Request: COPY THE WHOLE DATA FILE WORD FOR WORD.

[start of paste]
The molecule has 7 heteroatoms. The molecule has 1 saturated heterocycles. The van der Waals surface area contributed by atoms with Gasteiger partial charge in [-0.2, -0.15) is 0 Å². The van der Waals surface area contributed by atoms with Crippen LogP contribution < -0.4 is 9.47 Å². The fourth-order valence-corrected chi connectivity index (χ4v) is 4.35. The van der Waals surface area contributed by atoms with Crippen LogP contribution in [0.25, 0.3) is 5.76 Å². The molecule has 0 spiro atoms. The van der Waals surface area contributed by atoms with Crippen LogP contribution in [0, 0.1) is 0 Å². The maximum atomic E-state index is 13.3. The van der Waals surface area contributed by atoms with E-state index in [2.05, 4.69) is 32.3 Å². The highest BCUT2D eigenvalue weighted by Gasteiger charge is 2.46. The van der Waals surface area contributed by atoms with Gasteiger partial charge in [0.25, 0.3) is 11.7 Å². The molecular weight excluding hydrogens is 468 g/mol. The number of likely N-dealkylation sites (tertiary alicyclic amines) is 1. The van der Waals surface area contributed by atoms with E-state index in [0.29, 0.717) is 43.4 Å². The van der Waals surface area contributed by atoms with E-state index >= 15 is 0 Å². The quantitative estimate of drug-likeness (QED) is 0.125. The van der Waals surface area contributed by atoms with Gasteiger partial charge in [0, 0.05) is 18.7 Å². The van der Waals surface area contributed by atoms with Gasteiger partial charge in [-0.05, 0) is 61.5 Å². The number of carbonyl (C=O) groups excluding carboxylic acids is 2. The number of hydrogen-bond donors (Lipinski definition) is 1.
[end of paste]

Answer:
The molecule has 7 heteroatoms. The molecule has 1 saturated heterocycles. The van der Waals surface area contributed by atoms with Gasteiger partial charge in [-0.2, -0.15) is 0 Å². The van der Waals surface area contributed by atoms with Crippen LogP contribution < -0.4 is 9.47 Å². The fourth-order valence-corrected chi connectivity index (χ4v) is 4.35. The van der Waals surface area contributed by atoms with Crippen LogP contribution in [0.25, 0.3) is 5.76 Å². The molecule has 0 spiro atoms. The van der Waals surface area contributed by atoms with Crippen LogP contribution in [0, 0.1) is 0 Å². The maximum atomic E-state index is 13.3. The van der Waals surface area contributed by atoms with E-state index in [2.05, 4.69) is 32.3 Å². The highest BCUT2D eigenvalue weighted by Gasteiger charge is 2.46. The van der Waals surface area contributed by atoms with Gasteiger partial charge in [0.25, 0.3) is 11.7 Å². The molecular weight excluding hydrogens is 468 g/mol. The number of likely N-dealkylation sites (tertiary alicyclic amines) is 1. The van der Waals surface area contributed by atoms with E-state index in [0.29, 0.717) is 43.4 Å². The van der Waals surface area contributed by atoms with E-state index >= 15 is 0 Å². The quantitative estimate of drug-likeness (QED) is 0.125. The van der Waals surface area contributed by atoms with Gasteiger partial charge in [0, 0.05) is 18.7 Å². The van der Waals surface area contributed by atoms with Gasteiger partial charge in [-0.05, 0) is 61.5 Å². The number of carbonyl (C=O) groups excluding carboxylic acids is 2. The number of hydrogen-bond donors (Lipinski definition) is 1.